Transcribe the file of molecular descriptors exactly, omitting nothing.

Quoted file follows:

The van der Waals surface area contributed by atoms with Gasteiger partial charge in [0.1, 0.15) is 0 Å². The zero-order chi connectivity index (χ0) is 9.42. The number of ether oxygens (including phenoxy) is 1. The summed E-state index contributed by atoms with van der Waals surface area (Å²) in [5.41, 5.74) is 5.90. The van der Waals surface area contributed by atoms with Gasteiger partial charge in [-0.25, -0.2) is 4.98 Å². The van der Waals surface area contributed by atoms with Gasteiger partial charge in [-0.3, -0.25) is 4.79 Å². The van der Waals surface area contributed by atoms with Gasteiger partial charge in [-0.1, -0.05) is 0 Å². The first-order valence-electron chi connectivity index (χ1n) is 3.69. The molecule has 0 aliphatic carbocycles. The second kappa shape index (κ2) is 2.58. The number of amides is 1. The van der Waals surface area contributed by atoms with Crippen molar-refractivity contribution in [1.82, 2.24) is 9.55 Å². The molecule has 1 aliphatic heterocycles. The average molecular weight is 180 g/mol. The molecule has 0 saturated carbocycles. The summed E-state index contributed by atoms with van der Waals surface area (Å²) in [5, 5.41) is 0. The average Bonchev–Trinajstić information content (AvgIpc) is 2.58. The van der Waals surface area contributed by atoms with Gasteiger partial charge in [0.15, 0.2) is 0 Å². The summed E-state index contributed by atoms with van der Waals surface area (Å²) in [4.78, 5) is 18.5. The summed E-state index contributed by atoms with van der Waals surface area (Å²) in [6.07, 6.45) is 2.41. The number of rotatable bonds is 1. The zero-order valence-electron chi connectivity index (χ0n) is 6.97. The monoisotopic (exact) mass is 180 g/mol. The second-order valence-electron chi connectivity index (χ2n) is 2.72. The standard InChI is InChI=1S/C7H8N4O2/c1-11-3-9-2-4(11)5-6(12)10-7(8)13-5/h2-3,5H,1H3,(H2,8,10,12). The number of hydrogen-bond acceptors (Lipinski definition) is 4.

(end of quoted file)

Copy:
The van der Waals surface area contributed by atoms with Gasteiger partial charge in [0.1, 0.15) is 0 Å². The zero-order chi connectivity index (χ0) is 9.42. The number of ether oxygens (including phenoxy) is 1. The summed E-state index contributed by atoms with van der Waals surface area (Å²) in [5.41, 5.74) is 5.90. The van der Waals surface area contributed by atoms with Gasteiger partial charge in [-0.25, -0.2) is 4.98 Å². The van der Waals surface area contributed by atoms with Gasteiger partial charge in [-0.3, -0.25) is 4.79 Å². The van der Waals surface area contributed by atoms with Gasteiger partial charge in [-0.1, -0.05) is 0 Å². The first-order valence-electron chi connectivity index (χ1n) is 3.69. The molecule has 0 aliphatic carbocycles. The second kappa shape index (κ2) is 2.58. The number of amides is 1. The van der Waals surface area contributed by atoms with Crippen molar-refractivity contribution in [1.82, 2.24) is 9.55 Å². The molecule has 1 aliphatic heterocycles. The average molecular weight is 180 g/mol. The molecule has 0 saturated carbocycles. The summed E-state index contributed by atoms with van der Waals surface area (Å²) in [5, 5.41) is 0. The average Bonchev–Trinajstić information content (AvgIpc) is 2.58. The van der Waals surface area contributed by atoms with Gasteiger partial charge in [0.15, 0.2) is 0 Å². The summed E-state index contributed by atoms with van der Waals surface area (Å²) in [4.78, 5) is 18.5. The summed E-state index contributed by atoms with van der Waals surface area (Å²) in [6.07, 6.45) is 2.41. The number of rotatable bonds is 1. The zero-order valence-electron chi connectivity index (χ0n) is 6.97. The monoisotopic (exact) mass is 180 g/mol. The second-order valence-electron chi connectivity index (χ2n) is 2.72. The standard InChI is InChI=1S/C7H8N4O2/c1-11-3-9-2-4(11)5-6(12)10-7(8)13-5/h2-3,5H,1H3,(H2,8,10,12). The number of hydrogen-bond acceptors (Lipinski definition) is 4.